I look around desperately, looking for anyone willing to acknowledge the humanity of another person, but as usual, no one is making eye contact with anyone and everyone is in a hurry to be somewhere else. No one in New York City ever wants anyone to meet them unless they’re drunk.

I write a long apology text to this Brooklyn girl I’ve been ignoring, only to delete it all when I remember I’ve probably been ignoring her for a reason. I get a text from another Brooklyn friend about a Radiohead song stuck in her head. Turns out to be a Death Cab For Cutie Song. She would love to go to Rockwood Music Hall tonight but she has to be up early for Pilates training. I get another text: “I’m bored in bed.” I do not care. I get a text about the app I’m thinking of making. “I am morally opposed to in-app purchases,” I reply.

Read some more of this god damn Bret Easton Ellis novel on the train about demoralized college kids who are lonely to the point of nihilism, terminally numb and latching on compulsively to anything that might make them feel remotely alive: meaningless sex, semi-hard drugs, lying.

It's freezing outside when my train pulls up to my town. I put the top down, turn my car stereo all the way up, and floor it down Main Street, screaming: "SO MESSED UP... I WANT YOU HERE... NOW I WANNA BE YOUR DOG... WELL, COME ON!"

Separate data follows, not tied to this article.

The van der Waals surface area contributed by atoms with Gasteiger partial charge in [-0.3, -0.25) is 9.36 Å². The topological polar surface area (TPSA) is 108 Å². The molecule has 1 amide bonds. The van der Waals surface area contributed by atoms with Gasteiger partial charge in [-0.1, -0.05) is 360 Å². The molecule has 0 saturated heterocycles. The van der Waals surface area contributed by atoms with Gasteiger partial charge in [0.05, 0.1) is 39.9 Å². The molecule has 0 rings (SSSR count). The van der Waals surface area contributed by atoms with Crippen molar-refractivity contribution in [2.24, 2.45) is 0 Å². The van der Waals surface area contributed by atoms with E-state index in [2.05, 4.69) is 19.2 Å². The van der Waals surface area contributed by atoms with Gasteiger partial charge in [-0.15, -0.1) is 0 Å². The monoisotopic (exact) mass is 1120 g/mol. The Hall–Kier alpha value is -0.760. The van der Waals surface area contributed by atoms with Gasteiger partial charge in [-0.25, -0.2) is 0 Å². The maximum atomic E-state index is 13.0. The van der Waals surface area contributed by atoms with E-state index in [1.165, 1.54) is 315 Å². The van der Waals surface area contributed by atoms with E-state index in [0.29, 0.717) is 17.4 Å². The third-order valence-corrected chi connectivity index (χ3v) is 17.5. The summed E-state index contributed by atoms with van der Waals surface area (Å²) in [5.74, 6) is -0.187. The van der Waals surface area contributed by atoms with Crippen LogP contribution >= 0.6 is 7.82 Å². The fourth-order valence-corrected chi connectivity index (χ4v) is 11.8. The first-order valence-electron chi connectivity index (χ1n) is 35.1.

Oh, I guess I should finish the review.

The documentary kind of sucked. It was a bafflingly wholesome portrait of the most depraved band in rock and roll. Everything that made me interested in a documentary about The Stooges was extracted from the story and plopped at the beginning to be quickly glossed over so they could get to the heart of the documentary: A conventional longform Iggy Pop interview, embellished with bad Monty Python animation and sparse, brief clips of archival footage.

Especially given the title, I assumed the documentary would show the notorious band in their wildly self-destructive heyday of audience antagonizing: a group of committed counter-counter-culture musicians with visceral, primal rage and zero self-preservation instincts. But it was mostly just a straightforward history of the band, with members dropping in and out, reunions, deaths. Even that part wasn’t particularly well-done: I had trouble telling which older member was which younger member. The doc was pretty cool, pretty funny, not groundbreaking, not very memorable. C+